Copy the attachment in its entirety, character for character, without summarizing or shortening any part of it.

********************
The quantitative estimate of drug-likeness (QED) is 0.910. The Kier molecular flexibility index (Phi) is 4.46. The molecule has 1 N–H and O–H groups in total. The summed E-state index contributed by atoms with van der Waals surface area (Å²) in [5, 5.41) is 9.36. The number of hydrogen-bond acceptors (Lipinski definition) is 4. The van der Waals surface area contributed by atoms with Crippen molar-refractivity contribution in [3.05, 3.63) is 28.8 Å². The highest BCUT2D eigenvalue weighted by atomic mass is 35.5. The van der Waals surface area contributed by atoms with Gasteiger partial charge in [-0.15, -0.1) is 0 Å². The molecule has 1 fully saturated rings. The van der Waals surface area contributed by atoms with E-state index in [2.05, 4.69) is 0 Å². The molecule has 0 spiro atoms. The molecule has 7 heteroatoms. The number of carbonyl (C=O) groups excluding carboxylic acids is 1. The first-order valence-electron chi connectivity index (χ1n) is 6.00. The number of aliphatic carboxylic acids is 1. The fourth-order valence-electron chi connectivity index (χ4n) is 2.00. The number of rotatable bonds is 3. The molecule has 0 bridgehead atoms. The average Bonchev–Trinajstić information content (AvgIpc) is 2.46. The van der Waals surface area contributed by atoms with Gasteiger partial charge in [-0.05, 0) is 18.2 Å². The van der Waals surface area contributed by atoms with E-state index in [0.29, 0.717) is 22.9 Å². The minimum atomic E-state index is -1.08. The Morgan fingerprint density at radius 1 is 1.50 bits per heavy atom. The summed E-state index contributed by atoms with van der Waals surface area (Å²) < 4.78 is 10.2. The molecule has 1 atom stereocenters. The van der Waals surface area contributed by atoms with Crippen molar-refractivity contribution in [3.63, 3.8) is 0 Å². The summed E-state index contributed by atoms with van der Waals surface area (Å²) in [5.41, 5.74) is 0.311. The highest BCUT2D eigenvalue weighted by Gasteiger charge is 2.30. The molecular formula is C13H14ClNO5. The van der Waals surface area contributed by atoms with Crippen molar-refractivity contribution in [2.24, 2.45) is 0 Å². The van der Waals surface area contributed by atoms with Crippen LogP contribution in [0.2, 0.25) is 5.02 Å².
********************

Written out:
The quantitative estimate of drug-likeness (QED) is 0.910. The Kier molecular flexibility index (Phi) is 4.46. The molecule has 1 N–H and O–H groups in total. The summed E-state index contributed by atoms with van der Waals surface area (Å²) in [5, 5.41) is 9.36. The number of hydrogen-bond acceptors (Lipinski definition) is 4. The van der Waals surface area contributed by atoms with Crippen molar-refractivity contribution in [3.05, 3.63) is 28.8 Å². The highest BCUT2D eigenvalue weighted by atomic mass is 35.5. The van der Waals surface area contributed by atoms with Gasteiger partial charge in [-0.15, -0.1) is 0 Å². The molecule has 1 fully saturated rings. The van der Waals surface area contributed by atoms with E-state index in [2.05, 4.69) is 0 Å². The molecule has 0 spiro atoms. The molecule has 7 heteroatoms. The number of carbonyl (C=O) groups excluding carboxylic acids is 1. The first-order valence-electron chi connectivity index (χ1n) is 6.00. The number of aliphatic carboxylic acids is 1. The fourth-order valence-electron chi connectivity index (χ4n) is 2.00. The number of rotatable bonds is 3. The molecule has 0 bridgehead atoms. The average Bonchev–Trinajstić information content (AvgIpc) is 2.46. The van der Waals surface area contributed by atoms with Gasteiger partial charge in [-0.05, 0) is 18.2 Å². The van der Waals surface area contributed by atoms with E-state index in [0.29, 0.717) is 22.9 Å². The minimum atomic E-state index is -1.08. The Morgan fingerprint density at radius 1 is 1.50 bits per heavy atom. The summed E-state index contributed by atoms with van der Waals surface area (Å²) < 4.78 is 10.2. The molecule has 1 atom stereocenters. The van der Waals surface area contributed by atoms with Crippen molar-refractivity contribution in [3.63, 3.8) is 0 Å². The summed E-state index contributed by atoms with van der Waals surface area (Å²) in [5.41, 5.74) is 0.311. The highest BCUT2D eigenvalue weighted by Gasteiger charge is 2.30. The molecular formula is C13H14ClNO5. The van der Waals surface area contributed by atoms with Crippen molar-refractivity contribution in [2.24, 2.45) is 0 Å². The van der Waals surface area contributed by atoms with Crippen LogP contribution in [0.2, 0.25) is 5.02 Å².